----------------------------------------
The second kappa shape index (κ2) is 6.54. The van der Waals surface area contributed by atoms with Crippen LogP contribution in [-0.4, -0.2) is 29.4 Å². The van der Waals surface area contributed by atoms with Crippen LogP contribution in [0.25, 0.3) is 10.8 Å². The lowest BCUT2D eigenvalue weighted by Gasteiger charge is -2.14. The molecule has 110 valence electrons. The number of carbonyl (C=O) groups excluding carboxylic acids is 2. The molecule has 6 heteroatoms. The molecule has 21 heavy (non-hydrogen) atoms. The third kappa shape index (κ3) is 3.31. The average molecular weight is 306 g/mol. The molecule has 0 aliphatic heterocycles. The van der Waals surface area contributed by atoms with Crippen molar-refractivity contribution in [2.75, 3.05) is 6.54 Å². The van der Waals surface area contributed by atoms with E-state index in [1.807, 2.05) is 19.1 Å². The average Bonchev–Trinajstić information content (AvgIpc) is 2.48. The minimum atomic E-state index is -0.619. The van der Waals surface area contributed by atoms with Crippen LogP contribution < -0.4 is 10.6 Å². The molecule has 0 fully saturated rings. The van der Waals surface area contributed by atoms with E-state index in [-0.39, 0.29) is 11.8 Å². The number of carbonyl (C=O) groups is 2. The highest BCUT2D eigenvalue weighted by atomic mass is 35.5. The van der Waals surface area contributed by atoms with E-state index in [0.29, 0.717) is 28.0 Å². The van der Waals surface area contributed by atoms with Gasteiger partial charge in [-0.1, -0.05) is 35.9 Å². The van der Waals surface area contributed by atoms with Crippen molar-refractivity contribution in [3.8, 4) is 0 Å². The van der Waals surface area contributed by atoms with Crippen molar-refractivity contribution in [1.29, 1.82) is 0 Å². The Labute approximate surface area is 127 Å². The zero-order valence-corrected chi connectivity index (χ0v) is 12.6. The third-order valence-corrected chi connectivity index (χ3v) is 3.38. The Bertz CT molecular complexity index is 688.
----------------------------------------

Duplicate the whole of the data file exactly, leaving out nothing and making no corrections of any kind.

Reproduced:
The second kappa shape index (κ2) is 6.54. The van der Waals surface area contributed by atoms with Crippen LogP contribution in [-0.4, -0.2) is 29.4 Å². The van der Waals surface area contributed by atoms with Crippen LogP contribution in [0.25, 0.3) is 10.8 Å². The lowest BCUT2D eigenvalue weighted by Gasteiger charge is -2.14. The molecule has 110 valence electrons. The number of carbonyl (C=O) groups excluding carboxylic acids is 2. The molecule has 6 heteroatoms. The molecule has 21 heavy (non-hydrogen) atoms. The third kappa shape index (κ3) is 3.31. The average molecular weight is 306 g/mol. The molecule has 0 aliphatic heterocycles. The van der Waals surface area contributed by atoms with Crippen molar-refractivity contribution in [2.75, 3.05) is 6.54 Å². The van der Waals surface area contributed by atoms with E-state index in [1.807, 2.05) is 19.1 Å². The average Bonchev–Trinajstić information content (AvgIpc) is 2.48. The minimum atomic E-state index is -0.619. The van der Waals surface area contributed by atoms with Crippen LogP contribution < -0.4 is 10.6 Å². The molecule has 0 fully saturated rings. The van der Waals surface area contributed by atoms with E-state index in [-0.39, 0.29) is 11.8 Å². The number of carbonyl (C=O) groups is 2. The highest BCUT2D eigenvalue weighted by atomic mass is 35.5. The van der Waals surface area contributed by atoms with E-state index in [0.29, 0.717) is 28.0 Å². The van der Waals surface area contributed by atoms with Gasteiger partial charge in [-0.1, -0.05) is 35.9 Å². The van der Waals surface area contributed by atoms with Crippen molar-refractivity contribution in [3.8, 4) is 0 Å². The van der Waals surface area contributed by atoms with Crippen molar-refractivity contribution in [1.29, 1.82) is 0 Å². The Labute approximate surface area is 127 Å². The zero-order valence-corrected chi connectivity index (χ0v) is 12.6. The third-order valence-corrected chi connectivity index (χ3v) is 3.38. The Bertz CT molecular complexity index is 688.